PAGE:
The new Integrity BL860c, BL870c, and BL890c i4 machines have the same BladeLink technology for creating SMP configurations out of two-socket Itanium blade servers as the Integrity i2 generation machines launched two and a half years ago.
But the new blades have a new memory subsystem that supports 1.35 volt DDR3 memory. The blades also sport the same FlexFabric network interface cards that snap into the ProLiant BL series of Xeon E5 blade servers.
The c7000 chassis stuffed with four BL870c i4 servers
The base blade in the new Integrity server lineup is the BL860c i4, which is a full-height blade and plugs into the BladeSystem c7000 chassis that came out six years ago. The c7000 has room for eight full-height blades; the BL860c i4 blade can also be plugged into the "Shorty" c3000 deskside (sorta) chassis, which has room for four full-height blades.
Two silly questions: what happened to the i3 generation of machines – or does Intel own that trademark – and why isn't the base blade called the BL820c, meaning two base sockets scalable to eight sockets, with BL840c and BL880c being the names of the fatter configurations? It's not important, but informative names can actually mean something and actually help you understand the product.
You can use any of the four Itanium 9500 processors that Intel announced on Thursday, ranging from the low-end Itanium 9320 with four cores running at 1.73GHz with 20MB of L3 cache, all the way up to an eight-socket Itanium 9560 running at 2.53GHz with 32MB of L3 cache.
The BL860c has three PCI-Express 2.0 x8 peripheral slots and four FlexFabric ports for linking out to LANs and SANs that run at 10 Gigabit Ethernet speeds. The blade has two hot-plug SAS drives in a 2.5-inch form factor for local operating system storage, and HP offers 146GB, 300GB, 450GB, 600GB, and 900GB disk drives as well as 200GB and 400GB flash SSDs as storage options.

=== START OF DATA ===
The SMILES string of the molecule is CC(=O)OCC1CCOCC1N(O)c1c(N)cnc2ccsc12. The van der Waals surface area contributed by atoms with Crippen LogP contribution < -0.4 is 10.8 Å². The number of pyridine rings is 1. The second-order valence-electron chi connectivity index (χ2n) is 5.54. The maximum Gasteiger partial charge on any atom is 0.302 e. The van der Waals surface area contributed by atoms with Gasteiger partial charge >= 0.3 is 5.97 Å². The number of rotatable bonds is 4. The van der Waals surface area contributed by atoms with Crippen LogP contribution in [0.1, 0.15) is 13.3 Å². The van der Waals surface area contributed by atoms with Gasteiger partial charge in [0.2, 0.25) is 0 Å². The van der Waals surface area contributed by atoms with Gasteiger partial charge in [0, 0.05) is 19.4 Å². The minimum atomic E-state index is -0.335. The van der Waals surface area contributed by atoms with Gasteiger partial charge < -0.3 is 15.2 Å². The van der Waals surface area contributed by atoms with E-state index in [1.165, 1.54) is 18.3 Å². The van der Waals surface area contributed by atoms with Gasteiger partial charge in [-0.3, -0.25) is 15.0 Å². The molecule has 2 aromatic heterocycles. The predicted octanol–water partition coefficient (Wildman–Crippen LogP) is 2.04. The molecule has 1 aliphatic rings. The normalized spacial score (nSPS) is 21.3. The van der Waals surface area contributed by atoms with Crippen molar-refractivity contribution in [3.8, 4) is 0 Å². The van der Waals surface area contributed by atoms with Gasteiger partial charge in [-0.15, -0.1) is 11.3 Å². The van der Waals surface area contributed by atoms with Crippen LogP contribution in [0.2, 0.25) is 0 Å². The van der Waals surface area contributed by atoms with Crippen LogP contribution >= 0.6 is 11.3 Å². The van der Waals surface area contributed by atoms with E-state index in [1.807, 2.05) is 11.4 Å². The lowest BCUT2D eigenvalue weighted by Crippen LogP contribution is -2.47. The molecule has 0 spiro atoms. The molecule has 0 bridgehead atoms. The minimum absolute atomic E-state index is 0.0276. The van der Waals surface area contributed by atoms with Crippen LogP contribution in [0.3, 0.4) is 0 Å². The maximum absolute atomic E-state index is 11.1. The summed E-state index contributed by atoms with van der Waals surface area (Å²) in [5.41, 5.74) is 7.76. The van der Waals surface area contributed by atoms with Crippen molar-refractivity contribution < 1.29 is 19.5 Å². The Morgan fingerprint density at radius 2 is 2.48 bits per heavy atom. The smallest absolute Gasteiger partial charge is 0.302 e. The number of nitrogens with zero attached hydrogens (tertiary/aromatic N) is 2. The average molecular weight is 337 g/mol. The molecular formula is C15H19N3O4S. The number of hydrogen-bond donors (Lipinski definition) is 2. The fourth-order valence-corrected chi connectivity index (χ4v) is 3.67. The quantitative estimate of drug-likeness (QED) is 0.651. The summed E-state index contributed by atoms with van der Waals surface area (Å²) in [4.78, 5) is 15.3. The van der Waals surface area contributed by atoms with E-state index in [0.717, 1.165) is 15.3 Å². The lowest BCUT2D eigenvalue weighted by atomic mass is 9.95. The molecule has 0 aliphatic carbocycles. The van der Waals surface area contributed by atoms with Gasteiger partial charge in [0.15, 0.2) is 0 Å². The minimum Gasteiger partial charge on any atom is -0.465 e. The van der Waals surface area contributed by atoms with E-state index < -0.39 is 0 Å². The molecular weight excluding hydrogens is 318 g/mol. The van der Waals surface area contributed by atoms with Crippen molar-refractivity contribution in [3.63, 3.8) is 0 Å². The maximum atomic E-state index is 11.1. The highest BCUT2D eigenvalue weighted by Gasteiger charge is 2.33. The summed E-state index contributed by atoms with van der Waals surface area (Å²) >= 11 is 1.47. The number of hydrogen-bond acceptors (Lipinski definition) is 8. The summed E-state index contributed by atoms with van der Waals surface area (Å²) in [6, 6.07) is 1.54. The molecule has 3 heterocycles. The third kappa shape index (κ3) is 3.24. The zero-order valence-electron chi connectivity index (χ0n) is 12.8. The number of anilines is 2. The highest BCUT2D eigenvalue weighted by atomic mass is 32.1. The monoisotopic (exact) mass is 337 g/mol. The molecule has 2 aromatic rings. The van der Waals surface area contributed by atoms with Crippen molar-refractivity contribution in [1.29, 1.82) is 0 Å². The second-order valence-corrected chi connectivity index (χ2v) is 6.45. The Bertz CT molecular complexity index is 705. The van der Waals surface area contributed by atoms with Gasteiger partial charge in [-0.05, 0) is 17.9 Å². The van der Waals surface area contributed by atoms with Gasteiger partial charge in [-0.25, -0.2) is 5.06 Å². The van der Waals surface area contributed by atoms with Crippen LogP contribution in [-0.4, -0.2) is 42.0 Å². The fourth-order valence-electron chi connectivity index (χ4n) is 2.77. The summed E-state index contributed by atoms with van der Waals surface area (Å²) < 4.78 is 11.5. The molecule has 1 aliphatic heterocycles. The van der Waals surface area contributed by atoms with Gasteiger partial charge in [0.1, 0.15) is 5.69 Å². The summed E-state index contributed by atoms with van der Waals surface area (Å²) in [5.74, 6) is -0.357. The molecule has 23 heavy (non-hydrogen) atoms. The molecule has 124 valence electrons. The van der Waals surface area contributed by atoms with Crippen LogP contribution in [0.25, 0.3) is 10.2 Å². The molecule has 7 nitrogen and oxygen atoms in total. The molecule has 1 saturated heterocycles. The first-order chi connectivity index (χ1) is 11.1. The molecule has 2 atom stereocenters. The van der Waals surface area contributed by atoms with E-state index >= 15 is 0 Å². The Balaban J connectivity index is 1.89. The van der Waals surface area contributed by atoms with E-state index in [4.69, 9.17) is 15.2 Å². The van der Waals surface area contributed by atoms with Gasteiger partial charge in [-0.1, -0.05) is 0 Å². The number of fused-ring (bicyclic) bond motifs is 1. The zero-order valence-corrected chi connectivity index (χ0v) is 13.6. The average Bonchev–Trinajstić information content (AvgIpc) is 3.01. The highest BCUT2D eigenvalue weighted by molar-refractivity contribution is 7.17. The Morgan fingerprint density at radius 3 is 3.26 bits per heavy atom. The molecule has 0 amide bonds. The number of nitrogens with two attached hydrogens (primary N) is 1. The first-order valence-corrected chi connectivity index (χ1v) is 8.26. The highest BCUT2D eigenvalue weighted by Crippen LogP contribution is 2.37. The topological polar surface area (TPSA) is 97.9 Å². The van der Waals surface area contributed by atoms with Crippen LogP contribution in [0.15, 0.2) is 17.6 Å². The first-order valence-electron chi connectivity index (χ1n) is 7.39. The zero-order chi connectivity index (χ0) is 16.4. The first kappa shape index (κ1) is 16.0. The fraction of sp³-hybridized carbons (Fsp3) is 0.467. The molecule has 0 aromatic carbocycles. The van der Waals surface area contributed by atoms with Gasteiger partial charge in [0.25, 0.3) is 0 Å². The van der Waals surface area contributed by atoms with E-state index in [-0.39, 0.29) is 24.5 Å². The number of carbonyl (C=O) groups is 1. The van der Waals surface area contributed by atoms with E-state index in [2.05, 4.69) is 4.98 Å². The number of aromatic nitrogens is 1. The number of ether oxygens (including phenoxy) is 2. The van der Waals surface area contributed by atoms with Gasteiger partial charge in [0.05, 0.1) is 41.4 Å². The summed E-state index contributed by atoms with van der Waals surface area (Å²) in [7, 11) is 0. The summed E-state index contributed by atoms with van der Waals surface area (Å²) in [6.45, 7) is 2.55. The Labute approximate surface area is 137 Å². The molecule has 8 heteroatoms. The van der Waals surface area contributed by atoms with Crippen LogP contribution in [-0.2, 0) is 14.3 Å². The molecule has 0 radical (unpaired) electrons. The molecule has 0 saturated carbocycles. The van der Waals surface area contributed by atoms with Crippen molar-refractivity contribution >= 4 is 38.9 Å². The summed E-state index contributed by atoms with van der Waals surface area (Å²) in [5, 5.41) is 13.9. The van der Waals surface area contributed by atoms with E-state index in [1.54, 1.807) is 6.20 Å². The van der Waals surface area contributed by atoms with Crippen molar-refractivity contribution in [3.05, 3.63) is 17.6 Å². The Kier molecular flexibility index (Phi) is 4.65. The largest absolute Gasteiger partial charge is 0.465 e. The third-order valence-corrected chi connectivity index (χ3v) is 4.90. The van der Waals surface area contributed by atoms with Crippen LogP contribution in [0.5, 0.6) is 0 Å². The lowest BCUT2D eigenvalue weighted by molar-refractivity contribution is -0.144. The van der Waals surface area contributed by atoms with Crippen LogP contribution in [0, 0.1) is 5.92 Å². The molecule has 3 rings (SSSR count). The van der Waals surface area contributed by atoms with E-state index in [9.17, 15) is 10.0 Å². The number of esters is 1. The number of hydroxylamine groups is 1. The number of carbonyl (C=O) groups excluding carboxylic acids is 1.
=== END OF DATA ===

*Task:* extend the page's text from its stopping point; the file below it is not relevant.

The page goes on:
Now, say you need more capacity to run your HP-UX workload. Buy another BL860c i4 blade, slide it into the chassis, snap on the BladeLink across the front and – Bam! – now you have a four-socket server that is bridging across the QuickPath Interconnect (QPI) links on the Poulson chips and the "Boxboro" 7500 series chipset.
This four-socket blade is called the BL870c i4, but it is really just two BL860c i4 machines with a BladeLink. If you need more oomph than that, you can put in two more two-socket blades and two more BladeLinks and – Bam! Bam! – you now have an eight-socket SMP box. There's enough room in the c3000 for one eight-socket machine, and the c7000 has enough room for two. If you want a six-way SMP box, you can build an eight-socket machine and half-populate two of the blades; you can't snap three of the blades together because of the way the chipset and QPI links work.
The initial Integrity i2 blades only supported 4GB memory sticks at 1.5 volts, with 8GB sticks offered later. With 24 memory slots per blade, this limited main memory to a maximum of 96GB. With the i4 machines, HP is shifting to 1.3 volt memory and is supporting 4GB, 8GB, or 16GB sticks. Presumably 32GB sticks will come out shortly, thus boosting capacity to 768GB per blade.
Kirk Bresniker, an HP Fellow and chief technologist for the BCS division, did not divulge when fatter memory would be available, but El Reg would bet it can be special-ordered if you really need fatter memory. In the meantime, you'll have to buy more blades. With all four blades lashed together, you can bring 1.5TB to bear on a single system image, which is in the same ballpark as the latest Xeon and Opteron servers.
By the way, you can mix and match Tukwila and Poulson processors within a single c3000 or c7000 enclosure, but you can't mix and match them within a virtual or hard partition. – all of the processors have to be the same inside a partition.
One more thing: The nPar electrically isolated hard partitions of the Superdome 2 machines have been migrated down to the i4 blades. You need at least four sockets (and hence two blades) to make an nPar.
Next page: Scaling the Superdome 2
You've gotta be kidding Matt.
Yes, I've also seen the HP sales manual for how to sell against POWER, that what you get from partnering with everyone. That doesn't mean that it's right.
Do you seriously think that a 8 socket Poulson Blade with limited IO, limited Memory, can compete against a POWER7+ based POWER 770/780 with 16 sockets, fullblown IO and Memory ? And hotswap of everything ?
That is in Kebabbert territory of fanboiship. You should know better.